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The ObamaCare ruling: A lose-lose proposition for the Supreme Court?
A new Pew poll shows that no matter how the high court rules on the health-care law, most Americans will be unhappy
 
The Supreme Court's decision on the constitutionality of ObamaCare is expected any day now, and the only thing that seems certain is that the justices aren't going to make many people happy.
The Supreme Court's decision on the constitutionality of ObamaCare is expected any day now, and the only thing that seems certain is that the justices aren't going to make many people happy.
Charles E. Shoemaker/CORBIS

Washington, and much of the rest of the country, is waiting nervously for the Supreme Court to hand down its big decision on the Affordable Care Act, or ObamaCare. But you might as well "save yourself the bother and just get ticked off now," says Mark Z. Barabak at The Los Angeles Times. According to a new poll from Pew Research Center, Americans will be unhappy no matter how the court rules: Striking down the whole law will dissatisfy 48 percent of people, versus 44 percent who'll be happy; throwing out just the individual mandate bombs, 51 percent to 40 percent; and upholding the whole law fares worse, 51 percent to 39 percent. Is the Supreme Court really bound to lose in the court of public opinion, or is there a path to coming out of this ruling relatively unscathed?

The justices' best bet is to uphold the law: The Supreme Court won't make everyone happy with its ruling, but it can at least assure a skeptical public that it isn't full of partisan hacks, says Juan Williams at The Hill. After a decade of narrow 5–4 conservative victories, from Bush v. Gore to Citizens United, public confidence in the court is "the most fragile it has been in a generation." Another highly political 5–4 split striking down ObamaCare "may do irreparable harm" to the court, and the justice system.
"Defeat of health care law would erode voters' trust in Supreme Court"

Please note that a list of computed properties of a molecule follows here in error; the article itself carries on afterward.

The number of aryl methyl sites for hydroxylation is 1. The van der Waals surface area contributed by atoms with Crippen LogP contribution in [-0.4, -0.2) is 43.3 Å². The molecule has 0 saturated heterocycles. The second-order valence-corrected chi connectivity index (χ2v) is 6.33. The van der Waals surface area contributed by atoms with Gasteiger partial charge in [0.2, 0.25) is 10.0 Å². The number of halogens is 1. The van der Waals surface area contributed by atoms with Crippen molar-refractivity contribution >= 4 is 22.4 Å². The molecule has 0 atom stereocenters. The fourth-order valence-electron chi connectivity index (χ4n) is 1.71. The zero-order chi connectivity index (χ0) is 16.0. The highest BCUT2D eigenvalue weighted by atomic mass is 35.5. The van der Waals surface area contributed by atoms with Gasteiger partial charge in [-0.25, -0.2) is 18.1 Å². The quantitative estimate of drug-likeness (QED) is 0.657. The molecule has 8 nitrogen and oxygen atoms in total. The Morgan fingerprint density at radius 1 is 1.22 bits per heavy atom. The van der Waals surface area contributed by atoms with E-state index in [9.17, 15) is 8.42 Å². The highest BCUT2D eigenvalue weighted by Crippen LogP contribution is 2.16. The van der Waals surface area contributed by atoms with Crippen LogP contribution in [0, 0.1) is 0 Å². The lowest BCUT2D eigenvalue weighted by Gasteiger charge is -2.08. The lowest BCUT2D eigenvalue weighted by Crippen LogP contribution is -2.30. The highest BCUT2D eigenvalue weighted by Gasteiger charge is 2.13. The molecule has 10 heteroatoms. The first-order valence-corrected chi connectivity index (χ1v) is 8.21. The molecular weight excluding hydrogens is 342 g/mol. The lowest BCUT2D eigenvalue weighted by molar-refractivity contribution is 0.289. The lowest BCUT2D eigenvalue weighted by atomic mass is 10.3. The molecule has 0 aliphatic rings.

If popularity matters, strike down ObamaCare: "Williams is right that in terms of public confidence, ideally the court would come out with a unanimous or near unanimous decision," says Jonah Goldberg at National Review. But it won't. And given how unpopular the law is, according to other polls, "it's hard for me to see how the public will view a 5–4 decision to uphold a law they don't like as more legitimate than a 5–4 decision to strike down a law they don't like." Ideally, though, the court will ignore the polls and rule based on the specifics of ObamaCare.
"Undermining the voter's trust?"

The only winner in this poll is ignorance: The "most dispiriting" part of the Pew poll is that two years after its passage, only 18 percent of respondents claim to understand the law well, versus 31 percent who don't understand it well or at all, says Greg Sargent at The Washington Post. Broadly speaking, the less people know about the law, the more they want the court to throw it out. Maybe that's bad messaging by Democrats, or "the Right's very successful sowing of confusion," but if the Supreme Court kills ObamaCare, it seems few people will know what they're missing.
"If SCOTUS kills Obamacare, will Americans even know what was lost?"

 

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